Considering that you've needed a permit to legally possess any of the
_Caribbean_ Acroporids mentioned since, um, the mid 80's, which was prior
to anyone having any kind of reproducible success with SPS in captivity... I
think USFW would already know of the existence of those specimens. ;)
This would be a paramount case, no question about it.
The only way I can see (in perhaps a limited view) to maintain these species
is maintaining the wild habitat. Palmata is too massive to rear
successfully in captivity without insane costs... I doubt that genetic
integrity could be maintained in any of the species, since recreating the
volume of water that races across them is just insanity for a closed system
(and mutations that favor lower flow would be a nightmare). And in either
case, good luck sexually spawning it! :)
And where do you draw the lines on an open system Species Survival Plan like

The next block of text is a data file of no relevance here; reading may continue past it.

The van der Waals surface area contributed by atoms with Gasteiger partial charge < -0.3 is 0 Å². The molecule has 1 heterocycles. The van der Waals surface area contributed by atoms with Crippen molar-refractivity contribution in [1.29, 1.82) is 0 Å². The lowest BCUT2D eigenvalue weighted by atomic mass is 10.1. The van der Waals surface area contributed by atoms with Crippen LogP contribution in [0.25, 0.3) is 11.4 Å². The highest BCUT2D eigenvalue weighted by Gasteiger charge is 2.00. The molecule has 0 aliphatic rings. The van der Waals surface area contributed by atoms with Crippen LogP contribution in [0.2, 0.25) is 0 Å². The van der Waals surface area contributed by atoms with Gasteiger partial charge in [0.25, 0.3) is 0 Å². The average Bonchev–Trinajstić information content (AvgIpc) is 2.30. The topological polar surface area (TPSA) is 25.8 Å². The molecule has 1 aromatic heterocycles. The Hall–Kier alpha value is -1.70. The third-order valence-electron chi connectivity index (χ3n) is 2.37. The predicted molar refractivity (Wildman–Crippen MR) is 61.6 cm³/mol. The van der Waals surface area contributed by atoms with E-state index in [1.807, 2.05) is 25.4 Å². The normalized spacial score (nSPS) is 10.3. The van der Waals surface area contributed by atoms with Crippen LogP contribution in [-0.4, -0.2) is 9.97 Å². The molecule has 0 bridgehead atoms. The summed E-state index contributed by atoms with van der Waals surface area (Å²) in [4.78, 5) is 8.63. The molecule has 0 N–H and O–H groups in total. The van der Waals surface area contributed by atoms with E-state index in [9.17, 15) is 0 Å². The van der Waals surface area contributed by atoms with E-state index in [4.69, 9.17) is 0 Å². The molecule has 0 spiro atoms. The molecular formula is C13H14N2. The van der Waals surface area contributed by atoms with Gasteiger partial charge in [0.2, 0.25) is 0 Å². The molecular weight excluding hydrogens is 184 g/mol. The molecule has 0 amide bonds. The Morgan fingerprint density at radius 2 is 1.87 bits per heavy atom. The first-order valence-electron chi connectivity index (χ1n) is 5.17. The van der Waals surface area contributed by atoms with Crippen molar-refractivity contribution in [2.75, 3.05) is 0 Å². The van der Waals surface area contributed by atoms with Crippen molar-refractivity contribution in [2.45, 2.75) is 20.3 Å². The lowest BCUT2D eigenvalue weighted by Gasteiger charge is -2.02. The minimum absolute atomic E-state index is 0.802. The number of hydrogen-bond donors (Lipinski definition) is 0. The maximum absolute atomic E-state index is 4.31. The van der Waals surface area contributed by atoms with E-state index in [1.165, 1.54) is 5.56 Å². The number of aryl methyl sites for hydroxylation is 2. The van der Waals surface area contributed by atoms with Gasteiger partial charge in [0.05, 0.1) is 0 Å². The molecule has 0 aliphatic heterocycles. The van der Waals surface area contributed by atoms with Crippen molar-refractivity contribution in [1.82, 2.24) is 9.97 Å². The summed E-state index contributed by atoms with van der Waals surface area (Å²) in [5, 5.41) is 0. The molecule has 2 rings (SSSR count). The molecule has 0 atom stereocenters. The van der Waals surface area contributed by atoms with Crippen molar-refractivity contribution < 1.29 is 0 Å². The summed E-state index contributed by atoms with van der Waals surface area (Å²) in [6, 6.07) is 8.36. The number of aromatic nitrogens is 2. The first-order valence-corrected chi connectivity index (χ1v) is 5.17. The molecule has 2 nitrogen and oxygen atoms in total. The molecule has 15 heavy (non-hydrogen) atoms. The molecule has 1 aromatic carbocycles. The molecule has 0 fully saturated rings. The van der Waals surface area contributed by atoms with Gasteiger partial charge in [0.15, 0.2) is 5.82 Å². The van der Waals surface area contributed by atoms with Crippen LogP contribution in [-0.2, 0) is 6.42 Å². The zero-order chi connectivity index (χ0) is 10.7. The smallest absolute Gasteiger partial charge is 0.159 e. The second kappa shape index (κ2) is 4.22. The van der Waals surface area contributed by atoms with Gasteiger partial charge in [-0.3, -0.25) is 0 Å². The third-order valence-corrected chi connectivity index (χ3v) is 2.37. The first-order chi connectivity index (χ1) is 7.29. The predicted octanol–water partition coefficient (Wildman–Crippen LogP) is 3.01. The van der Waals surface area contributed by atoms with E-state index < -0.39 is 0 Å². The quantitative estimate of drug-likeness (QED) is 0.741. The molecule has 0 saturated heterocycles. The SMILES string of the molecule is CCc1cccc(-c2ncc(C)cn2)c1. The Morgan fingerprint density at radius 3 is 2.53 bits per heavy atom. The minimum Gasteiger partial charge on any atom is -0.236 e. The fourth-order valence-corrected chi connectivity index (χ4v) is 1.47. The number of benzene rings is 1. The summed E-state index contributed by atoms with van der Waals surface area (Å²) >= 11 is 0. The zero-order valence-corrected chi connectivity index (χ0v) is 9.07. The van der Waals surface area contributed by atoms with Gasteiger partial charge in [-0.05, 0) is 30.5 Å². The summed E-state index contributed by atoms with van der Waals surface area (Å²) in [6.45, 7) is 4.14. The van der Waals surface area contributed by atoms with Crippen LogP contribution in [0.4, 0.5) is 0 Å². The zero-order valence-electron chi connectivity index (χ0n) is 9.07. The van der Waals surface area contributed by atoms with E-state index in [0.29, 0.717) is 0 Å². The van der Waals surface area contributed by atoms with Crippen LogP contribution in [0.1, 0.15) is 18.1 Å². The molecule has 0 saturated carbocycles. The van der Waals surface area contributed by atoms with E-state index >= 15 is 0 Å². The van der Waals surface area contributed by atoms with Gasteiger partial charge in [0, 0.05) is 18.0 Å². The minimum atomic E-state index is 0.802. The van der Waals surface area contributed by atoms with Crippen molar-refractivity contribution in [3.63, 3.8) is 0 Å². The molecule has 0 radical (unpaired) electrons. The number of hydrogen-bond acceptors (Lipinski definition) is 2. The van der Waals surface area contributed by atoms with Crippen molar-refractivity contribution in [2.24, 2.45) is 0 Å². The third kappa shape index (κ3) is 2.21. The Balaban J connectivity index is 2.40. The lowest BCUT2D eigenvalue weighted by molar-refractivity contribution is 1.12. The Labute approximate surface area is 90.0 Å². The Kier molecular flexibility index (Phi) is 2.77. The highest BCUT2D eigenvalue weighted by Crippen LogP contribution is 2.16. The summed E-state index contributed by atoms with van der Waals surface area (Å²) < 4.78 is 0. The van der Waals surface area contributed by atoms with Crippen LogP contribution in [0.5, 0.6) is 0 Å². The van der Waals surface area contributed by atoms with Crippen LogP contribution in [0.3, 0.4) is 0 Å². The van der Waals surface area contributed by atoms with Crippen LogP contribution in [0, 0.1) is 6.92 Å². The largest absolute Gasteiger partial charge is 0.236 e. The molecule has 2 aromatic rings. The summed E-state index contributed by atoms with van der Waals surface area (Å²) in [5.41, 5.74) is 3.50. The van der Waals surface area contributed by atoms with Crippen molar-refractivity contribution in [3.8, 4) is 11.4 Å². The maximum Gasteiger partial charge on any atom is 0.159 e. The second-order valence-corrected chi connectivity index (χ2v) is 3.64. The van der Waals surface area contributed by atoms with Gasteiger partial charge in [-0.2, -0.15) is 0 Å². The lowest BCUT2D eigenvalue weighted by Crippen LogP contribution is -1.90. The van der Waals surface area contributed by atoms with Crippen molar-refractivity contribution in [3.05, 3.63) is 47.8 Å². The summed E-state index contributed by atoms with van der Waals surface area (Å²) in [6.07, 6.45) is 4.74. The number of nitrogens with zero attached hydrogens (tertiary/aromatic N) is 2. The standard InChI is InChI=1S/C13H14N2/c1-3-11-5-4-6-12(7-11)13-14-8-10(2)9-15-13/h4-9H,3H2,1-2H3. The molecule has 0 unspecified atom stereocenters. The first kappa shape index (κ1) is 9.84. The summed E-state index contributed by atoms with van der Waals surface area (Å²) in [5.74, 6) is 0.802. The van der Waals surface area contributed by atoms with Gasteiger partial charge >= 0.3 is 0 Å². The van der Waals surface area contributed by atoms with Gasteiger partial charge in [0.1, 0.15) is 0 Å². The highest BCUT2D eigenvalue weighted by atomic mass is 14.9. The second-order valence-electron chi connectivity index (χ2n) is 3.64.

that? Does this mean anyone who gets in the water-in-John Pennekamp State
Park needs an incidental take permit? The skeleton is all over the beach...
What if someone picks up a piece? Are they committing a felony? It would
be both remains of a Federally listed animal _and_ critical habitat! Would
they have to inventory each individual polyp?
And in any case, A. prolifera is generally accepted as a hybrid between the
two isn't it? So what's that all about?
This is nuts! It's gonna be interesting and I have a bad feeling about
this... It seems to me with as little as I know besides this press release
and a modicum of prior knowledge.. The only winners in this case are going
to be Industry and Development Interests lawyers. Don't get me wrong, I'm
all for upgraded protection and these species acting as keystone saviors for
the rest of the reefal critters. But my oh my. Sometimes you gotta pick
your battles better.
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